Friday’s Story #13
This Story is part of an ongoing series that I thought of recently. It is just a part of a bigger piece which I have started to put together in the last few weeks.
By Keith Wilcox
Andrew climbed into bed at his dad’s request even though he really wasn’t tired and wanted to keep playing. “Do I have to?” He whined.
“Yes, you have to. It’s almost midnight. Your birthday is tomorrow and you need to be fresh.”
Andrew reluctantly climbed into bed and pulled the sheets over himself. His dad stayed and waited for him to get comfortable. Then his dad started to tell him a story. It was one that Andrew had heard dozens of times before. It was the one about the spaceship that crashed into a strange planet by accident and couldn’t return home. The crew had to improvise an existence with no hope of rescue. It was Andrew’s favorite story, because it went on forever. There was no end. Every few days his dad would tell him about another day in the life of the stranded crew. Today’s story was especially interesting because his dad was telling him about how the crew managed to find the new world inhabited and how they were able to disguise themselves so as not to reveal themselves to the population. The adventure and intrigue in the story was always fresh and it was always captivating. He never wanted his dad to stop telling it. His dad was really into the story tonight. He waved his hands around in the air as he described the many failed attempts the crew had at learning an alien culture and language. He sounded almost exasperated. He stared at Andrew with loving and with probing eyes. It made Andrew sit up and listen more carefully.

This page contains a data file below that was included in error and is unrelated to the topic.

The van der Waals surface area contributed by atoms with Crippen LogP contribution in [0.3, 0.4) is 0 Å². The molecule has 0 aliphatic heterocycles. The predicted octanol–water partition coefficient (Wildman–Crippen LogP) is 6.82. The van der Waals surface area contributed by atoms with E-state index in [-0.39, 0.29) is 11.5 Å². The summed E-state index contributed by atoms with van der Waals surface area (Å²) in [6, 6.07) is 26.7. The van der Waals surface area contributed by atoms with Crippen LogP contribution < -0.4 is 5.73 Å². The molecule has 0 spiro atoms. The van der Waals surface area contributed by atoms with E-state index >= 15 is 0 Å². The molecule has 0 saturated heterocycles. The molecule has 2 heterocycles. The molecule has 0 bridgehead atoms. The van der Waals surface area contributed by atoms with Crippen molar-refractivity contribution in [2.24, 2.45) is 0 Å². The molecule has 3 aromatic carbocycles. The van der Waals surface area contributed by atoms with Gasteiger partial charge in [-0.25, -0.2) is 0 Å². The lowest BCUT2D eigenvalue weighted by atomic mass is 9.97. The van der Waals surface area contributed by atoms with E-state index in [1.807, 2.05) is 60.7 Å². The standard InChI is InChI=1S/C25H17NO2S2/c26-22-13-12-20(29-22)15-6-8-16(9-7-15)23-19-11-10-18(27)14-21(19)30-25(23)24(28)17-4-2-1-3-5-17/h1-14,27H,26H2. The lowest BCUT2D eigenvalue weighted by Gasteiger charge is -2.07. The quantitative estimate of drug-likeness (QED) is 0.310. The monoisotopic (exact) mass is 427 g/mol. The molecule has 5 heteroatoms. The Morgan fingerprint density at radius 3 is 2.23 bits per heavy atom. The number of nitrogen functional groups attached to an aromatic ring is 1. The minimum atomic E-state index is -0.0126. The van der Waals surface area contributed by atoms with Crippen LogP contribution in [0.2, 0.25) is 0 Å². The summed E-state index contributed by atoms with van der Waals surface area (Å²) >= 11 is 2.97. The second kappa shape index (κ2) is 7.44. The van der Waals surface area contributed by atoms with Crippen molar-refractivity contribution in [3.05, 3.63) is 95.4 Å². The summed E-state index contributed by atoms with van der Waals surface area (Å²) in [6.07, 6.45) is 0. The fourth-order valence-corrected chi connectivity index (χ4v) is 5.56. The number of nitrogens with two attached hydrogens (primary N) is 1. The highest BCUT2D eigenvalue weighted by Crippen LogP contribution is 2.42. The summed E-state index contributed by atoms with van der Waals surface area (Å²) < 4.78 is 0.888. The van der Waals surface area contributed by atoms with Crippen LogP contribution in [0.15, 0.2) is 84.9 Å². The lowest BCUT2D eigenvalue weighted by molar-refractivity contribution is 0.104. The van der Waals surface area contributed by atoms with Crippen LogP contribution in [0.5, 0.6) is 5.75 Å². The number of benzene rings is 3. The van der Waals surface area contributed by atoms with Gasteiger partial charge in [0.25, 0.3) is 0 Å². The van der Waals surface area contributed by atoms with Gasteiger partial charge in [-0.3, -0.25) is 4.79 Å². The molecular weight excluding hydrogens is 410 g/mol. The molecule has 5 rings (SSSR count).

“And this crew, on this alien world, lived among the natives for many years.” His dad got a squinty look in his eyes as he told it. Andrew felt like he was asking him a question. “They attended church services, played sports, went to work, had families, and grew old.” This was a twist on the story that Andrew was not expecting. And then came the kicker. “This spaceship crew, when they settled among the natives, lived close together. They lived in the same neighborhood together.” His dad stopped gesticulating and put his hands on his lap. “These dozen or so families had kids, and their kids had kids. Several generations passed.” And then his dad got quiet and whispered, “We are one of those families.” Andrew got an instant case of the shivers. It’s one thing to be told an adventurous story. It’s entirely different to be told an adventurous story that you were unwittingly a part of. He didn’t believe his dad because nobody would believe such a story. His dad looked at him with a very serious look on his face, and Andrew eventually whispered back. “Is it true?”
“Yes” was all his father said, and when Andrews eyes got big and he realized that his father wasn’t joking he got scared. That was when his father leaned over to him and quietly said. “Now sleep,” and he gently sprayed a mist, from a small bottle that he had been concealing, into Andrew’s face. Andrew was asleep in seconds. His father went downstairs to prepare for when his son woke up. He needed to prepare The Ritual. All the neighbors would come. It was a big deal in the neighborhood whenever there was going to be a rite of passage. Andrew was going to be 7. It was a good age to be an alien.